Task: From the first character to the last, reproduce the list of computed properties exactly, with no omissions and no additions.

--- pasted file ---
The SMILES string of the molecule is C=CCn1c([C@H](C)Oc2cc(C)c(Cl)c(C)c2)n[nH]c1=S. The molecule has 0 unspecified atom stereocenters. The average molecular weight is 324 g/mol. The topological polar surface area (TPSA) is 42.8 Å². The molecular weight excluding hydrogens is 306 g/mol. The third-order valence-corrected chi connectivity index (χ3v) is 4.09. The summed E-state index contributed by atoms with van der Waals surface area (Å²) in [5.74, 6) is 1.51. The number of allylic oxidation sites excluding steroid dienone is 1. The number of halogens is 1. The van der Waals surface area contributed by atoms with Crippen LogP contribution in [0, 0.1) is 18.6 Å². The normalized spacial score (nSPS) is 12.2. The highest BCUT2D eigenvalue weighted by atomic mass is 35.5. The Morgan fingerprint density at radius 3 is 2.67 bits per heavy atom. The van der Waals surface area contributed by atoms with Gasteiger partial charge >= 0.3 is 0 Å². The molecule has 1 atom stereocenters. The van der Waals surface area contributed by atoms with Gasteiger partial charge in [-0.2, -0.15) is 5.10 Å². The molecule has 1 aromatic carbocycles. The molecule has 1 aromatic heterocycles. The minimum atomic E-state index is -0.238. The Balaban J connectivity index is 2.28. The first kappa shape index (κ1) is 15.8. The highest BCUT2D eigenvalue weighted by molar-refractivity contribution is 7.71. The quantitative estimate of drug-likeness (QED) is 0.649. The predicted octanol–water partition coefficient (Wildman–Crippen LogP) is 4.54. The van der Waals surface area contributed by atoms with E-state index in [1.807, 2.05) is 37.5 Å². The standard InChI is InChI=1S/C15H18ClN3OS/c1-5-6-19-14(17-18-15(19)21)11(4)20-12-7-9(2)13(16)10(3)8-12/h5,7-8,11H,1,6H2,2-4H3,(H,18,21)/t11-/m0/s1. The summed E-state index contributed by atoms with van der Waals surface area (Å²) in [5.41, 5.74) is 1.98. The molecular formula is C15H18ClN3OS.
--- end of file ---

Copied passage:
The SMILES string of the molecule is C=CCn1c([C@H](C)Oc2cc(C)c(Cl)c(C)c2)n[nH]c1=S. The molecule has 0 unspecified atom stereocenters. The average molecular weight is 324 g/mol. The topological polar surface area (TPSA) is 42.8 Å². The molecular weight excluding hydrogens is 306 g/mol. The third-order valence-corrected chi connectivity index (χ3v) is 4.09. The summed E-state index contributed by atoms with van der Waals surface area (Å²) in [5.74, 6) is 1.51. The number of allylic oxidation sites excluding steroid dienone is 1. The number of halogens is 1. The van der Waals surface area contributed by atoms with Crippen LogP contribution in [0, 0.1) is 18.6 Å². The normalized spacial score (nSPS) is 12.2. The highest BCUT2D eigenvalue weighted by atomic mass is 35.5. The Morgan fingerprint density at radius 3 is 2.67 bits per heavy atom. The van der Waals surface area contributed by atoms with Gasteiger partial charge >= 0.3 is 0 Å². The molecule has 1 atom stereocenters. The van der Waals surface area contributed by atoms with Gasteiger partial charge in [-0.2, -0.15) is 5.10 Å². The molecule has 1 aromatic carbocycles. The molecule has 1 aromatic heterocycles. The minimum atomic E-state index is -0.238. The Balaban J connectivity index is 2.28. The first kappa shape index (κ1) is 15.8. The highest BCUT2D eigenvalue weighted by molar-refractivity contribution is 7.71. The quantitative estimate of drug-likeness (QED) is 0.649. The predicted octanol–water partition coefficient (Wildman–Crippen LogP) is 4.54. The van der Waals surface area contributed by atoms with E-state index in [1.807, 2.05) is 37.5 Å². The standard InChI is InChI=1S/C15H18ClN3OS/c1-5-6-19-14(17-18-15(19)21)11(4)20-12-7-9(2)13(16)10(3)8-12/h5,7-8,11H,1,6H2,2-4H3,(H,18,21)/t11-/m0/s1. The summed E-state index contributed by atoms with van der Waals surface area (Å²) in [5.41, 5.74) is 1.98. The molecular formula is C15H18ClN3OS.